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Delicious descriptions from Down Under: Nam Le on a storm

March 11, 2011
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Australia is not all surf, sand and sea, as much as the tourist industry likes to have it so. We actually do have “weather”, as many quaintly call anything that is not fine, sunny and calm. It is, in fact, autumn here now … after a rather unusual summer (in most parts of the country). It wasn’t as hot, and we had a lot more rain than the average. There have been, in different parts of the country, fires, floods and cyclones, all wreaking their own special form of damage, so I thought it was time for a description that wasn’t sun. What about storms?

Storms in literature, of course, usually have a symbolic as well as literal function, and this is the case in Nam Le‘s story “Halfhead Bay”. Storms can reflect strong emotions or conflict, herald a disturbance, suggest chaos or violence, and/or imply divine intervention. In King Lear, for example, the storm reflects his growing madness and, as is generally regarded, signposts divine intervention. But, symbols like that are most effective when they work well on the literal level first. King Lear feels the power of the actual storm as we readers see its import. Nam Le’s storm, too, is visceral:

And she was right, the storm was coming in – it was streaking like a grey mouth snarled with wind, like a shredded howl, rendering the land into a dark, unchartered coast. The bay turning black. For centuries, fleets had broken themselves against the teeth of that coast.

It’s not unusual to personify storms … but this one here is particularly powerful, not to mention rather malevolent sounding.  Some storms can be powerful in a beautiful way. This, however, is not one of them.

Note: I read Nam Le’s award-winning short story collection, The boat, a couple of months before I started blogging, so you won’t have seen a review here. It’s an astonishingly versatile collection and well worth reading.

13 Comments leave one →
  1. March 11, 2011 4:18 pm

    Ohhh, that is a great quote and teaser from that book. I read an Umbert Eco book once where the main character collected quotations about fog, and at the moment I am finishing “The Songlines” by Bruce Chatwin and there are chapters of quotations on travel and nomads. Storms coming in seem to deserve there own collection I think!

    • March 11, 2011 4:29 pm

      Oh thanks Fiona … I love it when people relate the quotes to things they’ve read. I’ve read Songlines but probably around 20 years ago. I loved the chapters on quotations … and have been thinking recently that I’d love to reread it. It sounds like you’ve enjoyed it?

  2. March 11, 2011 4:38 pm

    I am enjoying it. I have posted about it twice already and I will do another post when I finish it, I don’t usually do three posts on one book! But it is a different kind of book, I have really enjoyed the sections of quotes, I was really challenged at first by the way he depicted Australia and just some of those elements that are less politically correct than we are used to these days. But I love how he finds such wonderful people in the middle of nowhere, I have enjoyed the remarkable people he has traveled with and also the wealth of travel experience and research that he brings to the book.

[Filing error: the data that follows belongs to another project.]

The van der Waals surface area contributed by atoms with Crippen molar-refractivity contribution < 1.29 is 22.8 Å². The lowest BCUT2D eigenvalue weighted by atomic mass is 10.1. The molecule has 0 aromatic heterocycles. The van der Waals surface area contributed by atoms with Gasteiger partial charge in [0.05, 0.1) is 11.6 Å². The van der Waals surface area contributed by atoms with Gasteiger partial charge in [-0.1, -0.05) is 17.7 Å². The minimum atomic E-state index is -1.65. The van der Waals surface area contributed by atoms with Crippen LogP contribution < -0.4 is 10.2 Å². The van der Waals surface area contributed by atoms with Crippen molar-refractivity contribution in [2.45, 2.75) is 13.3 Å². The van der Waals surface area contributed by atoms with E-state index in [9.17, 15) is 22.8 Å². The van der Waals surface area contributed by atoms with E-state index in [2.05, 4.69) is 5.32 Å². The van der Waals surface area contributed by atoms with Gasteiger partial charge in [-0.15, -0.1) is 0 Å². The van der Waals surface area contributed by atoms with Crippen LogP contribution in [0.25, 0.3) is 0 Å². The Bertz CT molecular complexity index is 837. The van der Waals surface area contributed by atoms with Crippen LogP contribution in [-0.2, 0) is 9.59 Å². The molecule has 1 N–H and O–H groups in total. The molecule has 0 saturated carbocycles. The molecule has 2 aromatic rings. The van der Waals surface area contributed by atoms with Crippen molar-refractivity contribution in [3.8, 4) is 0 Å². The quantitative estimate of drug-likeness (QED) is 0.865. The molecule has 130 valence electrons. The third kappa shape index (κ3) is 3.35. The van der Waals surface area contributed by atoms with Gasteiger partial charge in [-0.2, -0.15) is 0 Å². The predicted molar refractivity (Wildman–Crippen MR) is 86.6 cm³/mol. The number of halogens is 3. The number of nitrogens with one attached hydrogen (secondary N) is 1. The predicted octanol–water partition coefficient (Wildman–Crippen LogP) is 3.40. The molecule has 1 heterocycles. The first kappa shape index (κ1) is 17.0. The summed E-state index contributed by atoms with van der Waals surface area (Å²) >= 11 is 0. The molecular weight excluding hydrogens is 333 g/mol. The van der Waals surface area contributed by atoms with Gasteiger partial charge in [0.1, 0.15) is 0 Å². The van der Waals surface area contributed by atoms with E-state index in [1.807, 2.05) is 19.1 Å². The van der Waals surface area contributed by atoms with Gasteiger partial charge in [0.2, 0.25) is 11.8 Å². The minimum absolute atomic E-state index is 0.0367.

I also giggle that this is the book more than any other that the new Moleskines have built an empire on. I laughed really hard the other day when I read that Moleskines were pretentious because they listed names of people no one had ever heard of. They argued that most people knew Picasso and Van Gogh, “but who was Chatwin?” Someone replied that “Chatwin was an architect” and someone else then replied, “no wonder”. Just brilliant!

  3. March 11, 2011 7:15 pm

    You might have to scroll down a bit! “The Songlines” has been a slow read sadly as I have been doing so much on my PhD at the moment, which has left little time for reading for pleasure.

  4. March 11, 2011 10:57 pm

    Hang on, I thought you had reviewed The Boat here?! I have been led astray! You told me I’d have to comment here once I finished reading your copy myself. Lies!

    • March 11, 2011 11:09 pm

      Sorry, got confused, but you’re not off the hook: It’s on the Minerva Reads site!

  5. March 12, 2011 4:29 am

    Marvelous description. I’ve yet to read Nam Le. He’s one of those authors who I know is good and want to read but hold in reserve for some nebulous future time.

    • March 12, 2011 10:22 am

      Thanks Stefanie … your nebulous future sounds like it’s getting as nebulous as mine! He is worth reading. You can, though, read one of the stories online if you just want a taster (It’s not the one I’ve quoted from – but is more autobiographical which makes it interesting: http://tinyurl.com/6yb7l5)

      • March 15, 2011 4:57 am

        Oh, thank you for that link! I will have to go taste some evening this week 🙂

        • March 15, 2011 4:28 pm

          I hope you like it … if you do you’ll want to read more; if you don’t I recommend trying more because the collection is highly versatile!

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